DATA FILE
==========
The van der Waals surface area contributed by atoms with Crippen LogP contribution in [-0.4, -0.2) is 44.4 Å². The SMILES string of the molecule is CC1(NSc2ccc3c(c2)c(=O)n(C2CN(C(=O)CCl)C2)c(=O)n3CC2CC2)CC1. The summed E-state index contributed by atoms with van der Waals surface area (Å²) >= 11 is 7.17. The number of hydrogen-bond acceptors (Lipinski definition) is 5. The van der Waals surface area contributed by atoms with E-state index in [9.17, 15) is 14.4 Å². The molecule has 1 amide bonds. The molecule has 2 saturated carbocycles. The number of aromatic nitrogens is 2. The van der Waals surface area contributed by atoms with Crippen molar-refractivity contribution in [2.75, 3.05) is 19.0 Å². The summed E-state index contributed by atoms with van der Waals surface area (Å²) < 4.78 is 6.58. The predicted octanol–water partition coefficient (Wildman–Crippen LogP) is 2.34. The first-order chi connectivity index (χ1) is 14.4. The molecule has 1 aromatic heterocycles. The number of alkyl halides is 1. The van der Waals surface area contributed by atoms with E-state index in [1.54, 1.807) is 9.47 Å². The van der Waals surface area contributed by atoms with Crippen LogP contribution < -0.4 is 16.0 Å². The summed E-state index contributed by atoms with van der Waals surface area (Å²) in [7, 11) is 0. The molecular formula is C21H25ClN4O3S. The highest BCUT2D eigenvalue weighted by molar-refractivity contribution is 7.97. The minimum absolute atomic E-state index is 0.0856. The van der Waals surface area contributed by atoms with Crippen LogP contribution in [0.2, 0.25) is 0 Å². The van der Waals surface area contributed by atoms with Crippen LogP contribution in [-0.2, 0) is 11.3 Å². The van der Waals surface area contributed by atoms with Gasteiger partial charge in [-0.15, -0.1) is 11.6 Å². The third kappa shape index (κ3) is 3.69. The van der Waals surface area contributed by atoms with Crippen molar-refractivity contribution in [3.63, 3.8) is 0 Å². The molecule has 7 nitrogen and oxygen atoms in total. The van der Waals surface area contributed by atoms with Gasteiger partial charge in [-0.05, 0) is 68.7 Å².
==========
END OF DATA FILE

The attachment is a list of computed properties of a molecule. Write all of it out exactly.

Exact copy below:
The van der Waals surface area contributed by atoms with Crippen LogP contribution in [-0.4, -0.2) is 44.4 Å². The SMILES string of the molecule is CC1(NSc2ccc3c(c2)c(=O)n(C2CN(C(=O)CCl)C2)c(=O)n3CC2CC2)CC1. The summed E-state index contributed by atoms with van der Waals surface area (Å²) >= 11 is 7.17. The number of hydrogen-bond acceptors (Lipinski definition) is 5. The van der Waals surface area contributed by atoms with E-state index in [9.17, 15) is 14.4 Å². The molecule has 1 amide bonds. The molecule has 2 saturated carbocycles. The number of aromatic nitrogens is 2. The van der Waals surface area contributed by atoms with Crippen molar-refractivity contribution in [2.75, 3.05) is 19.0 Å². The summed E-state index contributed by atoms with van der Waals surface area (Å²) < 4.78 is 6.58. The predicted octanol–water partition coefficient (Wildman–Crippen LogP) is 2.34. The first-order chi connectivity index (χ1) is 14.4. The molecule has 1 aromatic heterocycles. The number of alkyl halides is 1. The van der Waals surface area contributed by atoms with E-state index in [1.54, 1.807) is 9.47 Å². The van der Waals surface area contributed by atoms with Crippen LogP contribution < -0.4 is 16.0 Å². The summed E-state index contributed by atoms with van der Waals surface area (Å²) in [7, 11) is 0. The molecular formula is C21H25ClN4O3S. The highest BCUT2D eigenvalue weighted by molar-refractivity contribution is 7.97. The minimum absolute atomic E-state index is 0.0856. The van der Waals surface area contributed by atoms with Crippen LogP contribution in [0.2, 0.25) is 0 Å². The van der Waals surface area contributed by atoms with Crippen LogP contribution in [-0.2, 0) is 11.3 Å². The van der Waals surface area contributed by atoms with Gasteiger partial charge in [-0.15, -0.1) is 11.6 Å². The third kappa shape index (κ3) is 3.69. The van der Waals surface area contributed by atoms with Crippen molar-refractivity contribution in [3.63, 3.8) is 0 Å². The molecule has 7 nitrogen and oxygen atoms in total. The van der Waals surface area contributed by atoms with Gasteiger partial charge in [-0.05, 0) is 68.7 Å².